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A plea for the past


Geoffrey Dearn makes a case for real specimens in his quest to see the past brought back to life in Exhibition Road and museums of geology everywhere

Geoscientist 21.04 May 2011

Many years ago, while I was still at school, I took great pleasure in Saturday afternoon visits to South Kensington’s Museum of Practical Geology. It was a short journey on the District Line from Wimbledon and just a brief walk through the tunnel from the Underground station to the Museum. As time went by I took to cycling there, threading my way through the streets of Battersea and Chelsea and feasting on a plate of chips at Joe Lyons. Next door was the Natural History Museum, where I would take fossils for identification to the Palaeontology Department.

My favourite hunting grounds for these were the disused chalk quarries along the North Downs between Box Hill and Reigate. In those days my sole guides were British Fossils by Duncan Forbes and The Observer’s Book of British Geology, affordable even on the limited pocket-money of the day. From time to time I had to borrow a copy of Wood’s Invertebrate Palaeontology from a school friend; at three guineas a copy of my own was beyond my reach. In time, I acquired B. Webster Smith’s The World in the Past, bought for me during a summer holiday in Bognor Regis. Most of all, I treasured the British Regional Handbook on The Wealden District.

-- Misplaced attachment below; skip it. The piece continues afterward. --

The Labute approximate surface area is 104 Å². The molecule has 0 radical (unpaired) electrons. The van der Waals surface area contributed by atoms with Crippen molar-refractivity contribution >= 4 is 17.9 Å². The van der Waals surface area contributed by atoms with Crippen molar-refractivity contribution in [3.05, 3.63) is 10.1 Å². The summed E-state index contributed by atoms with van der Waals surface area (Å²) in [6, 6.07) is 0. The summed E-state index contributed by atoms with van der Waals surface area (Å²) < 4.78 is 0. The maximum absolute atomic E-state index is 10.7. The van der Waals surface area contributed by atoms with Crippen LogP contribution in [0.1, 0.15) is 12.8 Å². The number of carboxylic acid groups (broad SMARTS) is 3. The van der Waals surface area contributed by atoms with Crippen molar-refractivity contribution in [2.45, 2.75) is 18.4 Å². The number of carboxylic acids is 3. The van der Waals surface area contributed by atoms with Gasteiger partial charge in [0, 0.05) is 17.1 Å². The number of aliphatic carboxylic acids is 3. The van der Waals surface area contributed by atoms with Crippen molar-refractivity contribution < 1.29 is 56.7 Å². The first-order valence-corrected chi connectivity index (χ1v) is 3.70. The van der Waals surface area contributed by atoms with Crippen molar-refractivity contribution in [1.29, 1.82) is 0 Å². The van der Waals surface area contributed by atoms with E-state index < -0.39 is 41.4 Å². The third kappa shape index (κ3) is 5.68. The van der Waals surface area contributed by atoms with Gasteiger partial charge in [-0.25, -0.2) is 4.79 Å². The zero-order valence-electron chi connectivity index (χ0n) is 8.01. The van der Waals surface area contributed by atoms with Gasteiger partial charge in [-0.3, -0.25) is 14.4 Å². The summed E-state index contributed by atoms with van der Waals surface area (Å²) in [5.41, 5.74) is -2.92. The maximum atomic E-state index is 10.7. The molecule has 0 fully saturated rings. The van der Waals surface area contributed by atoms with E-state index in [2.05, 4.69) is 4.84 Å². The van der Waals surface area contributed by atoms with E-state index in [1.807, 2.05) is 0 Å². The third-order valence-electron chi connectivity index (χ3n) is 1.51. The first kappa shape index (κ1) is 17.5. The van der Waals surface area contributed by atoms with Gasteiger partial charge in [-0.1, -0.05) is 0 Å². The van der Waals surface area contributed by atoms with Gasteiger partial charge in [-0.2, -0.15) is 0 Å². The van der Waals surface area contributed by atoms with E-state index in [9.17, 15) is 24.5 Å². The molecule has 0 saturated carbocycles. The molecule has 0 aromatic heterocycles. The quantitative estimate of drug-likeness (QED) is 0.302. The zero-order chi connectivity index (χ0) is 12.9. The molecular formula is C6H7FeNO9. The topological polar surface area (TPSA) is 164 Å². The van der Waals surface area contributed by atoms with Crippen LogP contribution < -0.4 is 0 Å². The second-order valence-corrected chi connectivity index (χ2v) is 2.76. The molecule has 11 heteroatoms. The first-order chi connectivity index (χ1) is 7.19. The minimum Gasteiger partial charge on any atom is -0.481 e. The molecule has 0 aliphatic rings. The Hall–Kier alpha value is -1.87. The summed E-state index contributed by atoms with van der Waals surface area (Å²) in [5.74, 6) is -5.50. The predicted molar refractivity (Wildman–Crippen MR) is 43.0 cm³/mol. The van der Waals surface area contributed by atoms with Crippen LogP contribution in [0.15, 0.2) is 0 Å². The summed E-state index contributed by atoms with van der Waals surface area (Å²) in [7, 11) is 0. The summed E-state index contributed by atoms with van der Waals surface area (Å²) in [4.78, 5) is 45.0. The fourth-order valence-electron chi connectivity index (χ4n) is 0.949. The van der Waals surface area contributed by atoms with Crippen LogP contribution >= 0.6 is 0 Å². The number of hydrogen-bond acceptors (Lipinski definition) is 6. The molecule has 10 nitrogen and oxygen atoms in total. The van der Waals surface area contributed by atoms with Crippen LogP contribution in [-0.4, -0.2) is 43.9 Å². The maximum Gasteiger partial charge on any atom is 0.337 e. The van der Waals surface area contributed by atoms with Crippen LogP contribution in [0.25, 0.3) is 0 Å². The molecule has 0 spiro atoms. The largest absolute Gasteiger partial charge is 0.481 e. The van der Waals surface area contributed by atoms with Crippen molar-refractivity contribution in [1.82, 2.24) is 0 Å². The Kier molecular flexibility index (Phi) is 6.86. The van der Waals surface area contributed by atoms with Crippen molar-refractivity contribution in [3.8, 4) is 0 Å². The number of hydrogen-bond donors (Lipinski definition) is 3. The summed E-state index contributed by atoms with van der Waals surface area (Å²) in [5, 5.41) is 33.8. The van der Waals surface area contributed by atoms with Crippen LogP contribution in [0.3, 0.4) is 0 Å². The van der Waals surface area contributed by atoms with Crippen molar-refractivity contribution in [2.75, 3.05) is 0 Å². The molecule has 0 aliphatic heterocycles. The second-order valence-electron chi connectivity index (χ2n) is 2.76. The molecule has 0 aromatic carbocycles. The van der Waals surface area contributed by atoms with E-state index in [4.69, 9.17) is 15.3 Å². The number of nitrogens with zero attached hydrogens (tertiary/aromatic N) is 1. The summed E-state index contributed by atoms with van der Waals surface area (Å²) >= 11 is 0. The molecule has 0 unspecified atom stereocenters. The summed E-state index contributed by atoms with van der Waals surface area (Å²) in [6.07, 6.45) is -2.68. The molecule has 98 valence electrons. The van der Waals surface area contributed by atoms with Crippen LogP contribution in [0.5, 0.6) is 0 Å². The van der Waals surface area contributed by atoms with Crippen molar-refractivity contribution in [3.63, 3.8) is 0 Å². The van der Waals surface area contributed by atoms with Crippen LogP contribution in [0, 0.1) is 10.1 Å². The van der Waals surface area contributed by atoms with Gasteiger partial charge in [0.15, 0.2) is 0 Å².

At this time it was still possible to visit the Geological Museum and see a display of specimens, photographs and maps for each of the regions so well described in the published guides. Sadly, this is no longer true. The Museum of Practical Geology, which had graced Exhibition Road since its move from Jermyn Street in 1935, has for some years now been absorbed into the Natural History Museum, itself an architectural masterpiece that still retains an excellent minerals and meteorites room.

The area that once housed regional geology is now a poor reflection of its noble past; information displays and dioramas long gone, the bookshop replaced by a souvenir stall. The last edition of the British Regional Geology of the Wealden District that so fired my imagination all those years ago was published in 1965, and is now only available as a print-on-demand digital reprint.

Is it now too late to reclaim learning from popular entertainment? We can of course visit the Sedgwick Museum of Earth Science in Cambridge or the Oxford University Museum of Natural History, excellent places in their own right but the unique display of regional material in Exhibition Road seems to have no counterpart today. Is it too much to ask for the Earth Science section of the Natural History Museum to be restored to its former glory as a centre of education to inspire the next generation, as it was for me all those decades ago?